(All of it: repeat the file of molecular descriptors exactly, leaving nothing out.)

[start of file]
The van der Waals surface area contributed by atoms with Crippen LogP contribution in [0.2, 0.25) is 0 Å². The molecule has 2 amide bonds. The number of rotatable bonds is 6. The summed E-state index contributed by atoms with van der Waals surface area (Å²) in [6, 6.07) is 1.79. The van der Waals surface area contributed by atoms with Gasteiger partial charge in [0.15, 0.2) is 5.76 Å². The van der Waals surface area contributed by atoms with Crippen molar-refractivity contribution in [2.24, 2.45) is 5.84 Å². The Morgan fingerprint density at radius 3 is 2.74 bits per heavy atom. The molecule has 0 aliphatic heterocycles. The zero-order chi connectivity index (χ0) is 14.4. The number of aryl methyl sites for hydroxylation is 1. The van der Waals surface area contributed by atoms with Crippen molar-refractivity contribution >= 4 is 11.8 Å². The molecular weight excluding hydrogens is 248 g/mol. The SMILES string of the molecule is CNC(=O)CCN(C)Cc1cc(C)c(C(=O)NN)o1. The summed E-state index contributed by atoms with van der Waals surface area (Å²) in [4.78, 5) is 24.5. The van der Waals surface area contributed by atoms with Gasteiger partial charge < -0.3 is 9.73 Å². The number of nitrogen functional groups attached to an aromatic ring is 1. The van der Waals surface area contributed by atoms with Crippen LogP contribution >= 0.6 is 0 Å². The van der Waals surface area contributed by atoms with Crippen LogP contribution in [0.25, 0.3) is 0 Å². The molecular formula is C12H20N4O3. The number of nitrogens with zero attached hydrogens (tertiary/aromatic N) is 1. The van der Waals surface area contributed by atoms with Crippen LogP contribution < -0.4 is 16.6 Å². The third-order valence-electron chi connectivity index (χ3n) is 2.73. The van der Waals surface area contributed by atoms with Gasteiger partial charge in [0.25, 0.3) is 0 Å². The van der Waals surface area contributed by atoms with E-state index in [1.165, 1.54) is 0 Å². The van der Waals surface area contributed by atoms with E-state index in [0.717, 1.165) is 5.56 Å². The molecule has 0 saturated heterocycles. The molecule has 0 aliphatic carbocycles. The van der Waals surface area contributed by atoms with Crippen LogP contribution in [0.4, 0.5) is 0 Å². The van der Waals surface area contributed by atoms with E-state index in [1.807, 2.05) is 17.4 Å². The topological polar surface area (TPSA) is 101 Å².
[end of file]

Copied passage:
The van der Waals surface area contributed by atoms with Crippen LogP contribution in [0.2, 0.25) is 0 Å². The molecule has 2 amide bonds. The number of rotatable bonds is 6. The summed E-state index contributed by atoms with van der Waals surface area (Å²) in [6, 6.07) is 1.79. The van der Waals surface area contributed by atoms with Gasteiger partial charge in [0.15, 0.2) is 5.76 Å². The van der Waals surface area contributed by atoms with Crippen molar-refractivity contribution in [2.24, 2.45) is 5.84 Å². The Morgan fingerprint density at radius 3 is 2.74 bits per heavy atom. The molecule has 0 aliphatic heterocycles. The zero-order chi connectivity index (χ0) is 14.4. The number of aryl methyl sites for hydroxylation is 1. The van der Waals surface area contributed by atoms with Crippen molar-refractivity contribution >= 4 is 11.8 Å². The molecular weight excluding hydrogens is 248 g/mol. The SMILES string of the molecule is CNC(=O)CCN(C)Cc1cc(C)c(C(=O)NN)o1. The summed E-state index contributed by atoms with van der Waals surface area (Å²) in [4.78, 5) is 24.5. The van der Waals surface area contributed by atoms with Gasteiger partial charge < -0.3 is 9.73 Å². The number of nitrogen functional groups attached to an aromatic ring is 1. The van der Waals surface area contributed by atoms with Crippen LogP contribution >= 0.6 is 0 Å². The van der Waals surface area contributed by atoms with Crippen LogP contribution in [0.25, 0.3) is 0 Å². The molecular formula is C12H20N4O3. The number of nitrogens with zero attached hydrogens (tertiary/aromatic N) is 1. The van der Waals surface area contributed by atoms with Crippen LogP contribution < -0.4 is 16.6 Å². The third-order valence-electron chi connectivity index (χ3n) is 2.73. The van der Waals surface area contributed by atoms with Gasteiger partial charge in [0.25, 0.3) is 0 Å². The van der Waals surface area contributed by atoms with E-state index in [1.165, 1.54) is 0 Å². The van der Waals surface area contributed by atoms with E-state index in [0.717, 1.165) is 5.56 Å². The molecule has 0 saturated heterocycles. The molecule has 0 aliphatic carbocycles. The van der Waals surface area contributed by atoms with Crippen LogP contribution in [0.4, 0.5) is 0 Å². The van der Waals surface area contributed by atoms with E-state index in [1.807, 2.05) is 17.4 Å². The topological polar surface area (TPSA) is 101 Å².